KAWARTHA LAKES – As the sun rose this morning, Sam Dickie, of Fenelon Falls made his way to the Great Divide Trail, one of the world’s most difficult paths to follow, stretching the length of the Canadian Rocky Mountains, to break the record and run for 1,130 Kilometres over a two-week span.
The Great Divide Trail crisscrosses the continental divide between Alberta and British Columbia, travelling through the vast wilderness of the Canadian Rocky Mountains for more than 1100 kilometres. It is known to be one of the most spectacular and challenging long‐distance trails on earth.
“I first moved away at the age of 17, I always had a calling for the mountains, so the day after I graduated from FFSS, I drove out to Banff and worked as a dishwasher to fund my adventures,” recalls Dickie. “My first big adventure was kayaking Johnston Canyon, a fun river filled with 10-to-20-foot waterfalls in Banff National Park.”
Since leaving his hometown, Dickie is now known as a master of adventure within the Canadian Rockies and for kayaking the first descents of class V waterfalls while holding course records on 120-kilometre running races.
“Growing up in Fenelon was different for me, I honestly never felt like I fit in, surrounded by my hunter, farmers and rugby player friends. So, I had a hard time finding who I was with no culture around mountain sports,” said Dickie. “When I was 16 I bought a white water kayak and paddled the Fenelon falls.”
Dickie has encountered countless adventures, terrain and challenges but as he heads to the Great Divide Trail today, he won’t be alone. Dickie’s dad will be doing the first half of the trail with his son and friends will also be joining for night shifts. Media crew, Pat Hoffman, Phil Phorsy and Nic Groulx will also be with Dickie for 80 per cent of the excursion.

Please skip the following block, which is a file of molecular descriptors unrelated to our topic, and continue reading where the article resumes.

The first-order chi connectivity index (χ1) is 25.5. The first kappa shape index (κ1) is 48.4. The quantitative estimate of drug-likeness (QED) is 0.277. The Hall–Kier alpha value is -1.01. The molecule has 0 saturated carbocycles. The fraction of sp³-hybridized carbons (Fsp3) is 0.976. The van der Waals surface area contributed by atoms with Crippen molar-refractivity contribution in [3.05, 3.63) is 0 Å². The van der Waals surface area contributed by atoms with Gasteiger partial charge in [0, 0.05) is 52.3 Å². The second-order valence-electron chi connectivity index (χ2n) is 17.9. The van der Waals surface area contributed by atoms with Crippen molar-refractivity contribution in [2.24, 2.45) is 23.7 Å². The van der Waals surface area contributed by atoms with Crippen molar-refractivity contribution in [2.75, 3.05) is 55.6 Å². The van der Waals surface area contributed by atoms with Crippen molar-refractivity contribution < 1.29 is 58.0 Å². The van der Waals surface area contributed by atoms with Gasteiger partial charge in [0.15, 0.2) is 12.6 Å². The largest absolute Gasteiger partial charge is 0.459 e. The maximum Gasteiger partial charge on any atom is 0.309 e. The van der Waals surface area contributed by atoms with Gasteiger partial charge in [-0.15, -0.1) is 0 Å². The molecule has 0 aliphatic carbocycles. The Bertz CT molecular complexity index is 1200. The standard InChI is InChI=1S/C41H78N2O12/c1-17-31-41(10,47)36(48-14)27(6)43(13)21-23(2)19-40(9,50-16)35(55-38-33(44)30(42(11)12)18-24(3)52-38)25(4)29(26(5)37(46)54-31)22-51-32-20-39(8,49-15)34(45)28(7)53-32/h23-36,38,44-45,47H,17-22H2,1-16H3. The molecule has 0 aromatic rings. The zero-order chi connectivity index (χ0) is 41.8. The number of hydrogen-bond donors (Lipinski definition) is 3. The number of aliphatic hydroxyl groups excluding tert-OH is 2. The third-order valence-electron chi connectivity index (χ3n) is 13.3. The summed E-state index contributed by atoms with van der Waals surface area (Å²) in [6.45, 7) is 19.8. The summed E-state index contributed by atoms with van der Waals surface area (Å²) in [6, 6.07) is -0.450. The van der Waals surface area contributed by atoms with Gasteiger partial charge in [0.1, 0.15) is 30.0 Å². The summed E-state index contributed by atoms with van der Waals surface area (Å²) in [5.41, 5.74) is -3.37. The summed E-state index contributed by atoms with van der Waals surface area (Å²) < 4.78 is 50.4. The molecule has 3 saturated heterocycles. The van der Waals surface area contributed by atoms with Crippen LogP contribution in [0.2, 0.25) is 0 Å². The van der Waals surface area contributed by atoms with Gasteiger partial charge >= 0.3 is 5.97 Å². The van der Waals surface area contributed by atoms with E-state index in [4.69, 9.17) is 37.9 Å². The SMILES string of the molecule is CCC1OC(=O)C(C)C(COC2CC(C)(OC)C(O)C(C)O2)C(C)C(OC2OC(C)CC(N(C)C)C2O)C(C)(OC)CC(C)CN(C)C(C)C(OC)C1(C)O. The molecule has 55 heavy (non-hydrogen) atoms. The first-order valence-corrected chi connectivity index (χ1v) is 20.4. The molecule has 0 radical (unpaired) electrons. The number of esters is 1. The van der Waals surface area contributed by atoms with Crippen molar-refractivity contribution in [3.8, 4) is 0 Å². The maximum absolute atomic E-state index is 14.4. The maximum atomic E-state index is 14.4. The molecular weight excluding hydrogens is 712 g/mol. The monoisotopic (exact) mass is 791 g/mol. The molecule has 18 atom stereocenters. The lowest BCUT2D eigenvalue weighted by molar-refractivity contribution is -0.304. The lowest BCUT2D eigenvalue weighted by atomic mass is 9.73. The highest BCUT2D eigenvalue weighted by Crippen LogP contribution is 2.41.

“But the last 300 kilometres is one of the most remote sections of the Canadian Rockies, so I’ll be doing the last 300 in three days, fully self-supported,” said Dickie. “I couldn’t be more stoked to be given the opportunity to do what I love every day all day for two weeks straight. Seems like a dream come true for this to come together and have incredible friends to make it happen.”
And for Dickie, taking on a challenging adventure of this magnitude always comes with extensive training. On average, Dickie completes approximately 120 kilometres a week on trails with nearly 3000 meters in elevation.
“The key is to be consistent and not run too hard that you need to take multiple days off after for recovery, but not too little that you aren’t boosting endurance,” he said.
And to keep this well-oiled machine moving, Dickie relies on carbs, donuts, Subway, pizza, beer and occasionally some fruit.
“So obviously nothing strict but they all have carbs in common to keep me fuelled for long days in the mountains,” said Dickie.
In five years, Dickie expects to be lost on a trail, location unknown, but the possibility of moving back to his hometown is always in the back of his mind.
“My favourite part about growing up in Fenelon was the freedom we had as kids to longboard, buy ice cream and swim freely with my cousin in the safe environment our cool little town created,” he said. “I find myself always checking the real estate in the area when I visit home. The trail system in Haliburton is very overlooked and a perfect place to train for ultra-running. I’m also very close with my family in Fenelon. I grew up just down the road from my cousins and I’ve always thought it would be cool to live a life close to my sister and them once again. Maybe when I feel like my time has come to an end in the Rockies, I will eventually end up settling back in the Kawarthas.”
For more information on Dickie and to follow his adventures, visit samueldickie.com.